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Category Archives: Statistics
[This is a page of links for a 30 minute session on Data that I’m doing tomorrow.]
Data Trends: Structured, Visual, Interactive
- Wolfram Alpha — Precise, high-quality answers for structured data. “Wolfram|Alpha’s long-term goal is to make all systematic knowledge immediately computable and accessible to everyone.”
- Baby Name Voyager — Visual, interactive exploration of a huge data set
- How Different Groups Spend Their Day — New York Times interactive, visual presentation of a more complex data set.
- Inaugural Words — New York Times mixes word clouds with a simple database of the Presidents
- Who Went Where [screenshot] — An example of Linked Data that lets you search for a college or university, and find recent New York Times articles about alumni [Who Went Where][Build Your Own NYT Linked Data Application]
Data and Tools
- Open : All the Code that’s Fit to Print — The New York Times provides open APIs to lots of data and shares code and other tools for working with data
- Guardian Open Platform — UK newspaper provides a large collection of curated data and tools to work with them
- Free book usage data from the University of Huddersfield — Dave Pattern’s announcement about making the library’s circulation data available under an Open Data Commons license. If more libraries did this, it could be an amazing resource for recommender systems and other analysis
Your Own Statistics
- Flickr Stats — If you have a Flickr Pro account and turn on statistics recording, you can explore your Flickr Stats in many ways.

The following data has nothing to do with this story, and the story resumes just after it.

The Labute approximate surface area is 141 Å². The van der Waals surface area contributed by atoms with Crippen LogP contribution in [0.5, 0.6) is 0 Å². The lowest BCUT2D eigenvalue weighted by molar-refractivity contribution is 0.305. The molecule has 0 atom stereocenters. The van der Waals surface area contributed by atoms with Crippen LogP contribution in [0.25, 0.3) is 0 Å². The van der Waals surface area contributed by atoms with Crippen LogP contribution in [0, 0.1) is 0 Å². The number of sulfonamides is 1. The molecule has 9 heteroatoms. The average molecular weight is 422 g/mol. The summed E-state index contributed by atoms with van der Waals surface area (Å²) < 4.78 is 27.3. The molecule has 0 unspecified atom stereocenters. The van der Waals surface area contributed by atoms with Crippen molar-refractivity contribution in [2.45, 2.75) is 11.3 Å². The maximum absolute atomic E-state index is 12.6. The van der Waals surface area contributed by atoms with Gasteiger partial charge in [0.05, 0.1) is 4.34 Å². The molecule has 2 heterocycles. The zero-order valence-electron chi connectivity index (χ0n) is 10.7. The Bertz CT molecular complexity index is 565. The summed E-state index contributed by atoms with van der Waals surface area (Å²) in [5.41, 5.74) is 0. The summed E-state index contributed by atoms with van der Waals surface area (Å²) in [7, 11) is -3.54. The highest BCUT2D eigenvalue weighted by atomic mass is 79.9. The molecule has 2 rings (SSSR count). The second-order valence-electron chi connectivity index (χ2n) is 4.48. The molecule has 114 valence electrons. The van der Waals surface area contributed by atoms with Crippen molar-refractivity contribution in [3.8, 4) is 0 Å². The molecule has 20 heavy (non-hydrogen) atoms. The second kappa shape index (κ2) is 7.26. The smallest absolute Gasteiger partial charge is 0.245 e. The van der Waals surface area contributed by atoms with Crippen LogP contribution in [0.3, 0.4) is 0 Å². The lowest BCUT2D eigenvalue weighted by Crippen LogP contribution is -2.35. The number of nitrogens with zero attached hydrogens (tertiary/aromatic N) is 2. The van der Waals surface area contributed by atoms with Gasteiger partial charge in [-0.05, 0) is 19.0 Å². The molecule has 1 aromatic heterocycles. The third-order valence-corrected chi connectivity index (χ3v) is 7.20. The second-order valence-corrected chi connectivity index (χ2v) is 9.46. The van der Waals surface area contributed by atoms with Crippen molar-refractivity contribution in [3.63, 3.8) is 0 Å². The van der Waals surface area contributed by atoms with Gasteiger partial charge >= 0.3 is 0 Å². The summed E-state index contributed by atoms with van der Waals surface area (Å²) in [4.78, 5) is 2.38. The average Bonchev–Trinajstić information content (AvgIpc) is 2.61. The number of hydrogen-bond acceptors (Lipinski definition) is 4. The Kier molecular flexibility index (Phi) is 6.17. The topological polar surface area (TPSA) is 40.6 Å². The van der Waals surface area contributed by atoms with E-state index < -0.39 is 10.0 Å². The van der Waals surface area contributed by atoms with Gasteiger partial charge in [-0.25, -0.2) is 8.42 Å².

- Boatwright Library at a Glance — Visual presentation of statistics
- Indianapolis Museum of Art — Visual data widgets provide access to a wide variety of counts and statistics, with the ability to drill down and get more detail, select by department, follow by feed and much more. This site is built on Drupal and has been released as the open source museum-dashboard
- Google Spreadsheet Gadgets — Google makes it easy to create data gadgets in different formats, and offers more powerful tools through Google Code
Sample Motion Chart from Google Spreadsheets
The NCES Kids’ Zone website has a simple but powerful tool called Create A Graph that makes it easy to create makes several different kinds of graphs and charts, with lots of options for effects, colors and file formats including PDF, JPG, SVG and more. There are several samples here to play around with so that you can see how different the same data looks presented in different formats. You enter your data in a simple web form, choose a design, preview, save and download. You don’t need to register to use the site, and if you bookmark or e-mail yourself a link to your graph, you can come back and edit it any time within the next 30 days.
As part of Kids’ Zone, this tool is aimed at students, but it’s a handy tool for anyone who needs to make a chart or graph with a small set of data. (If only it could import delimited data from Excel and other sources!)
Create A Graph Screenshot
Sample Pie Chart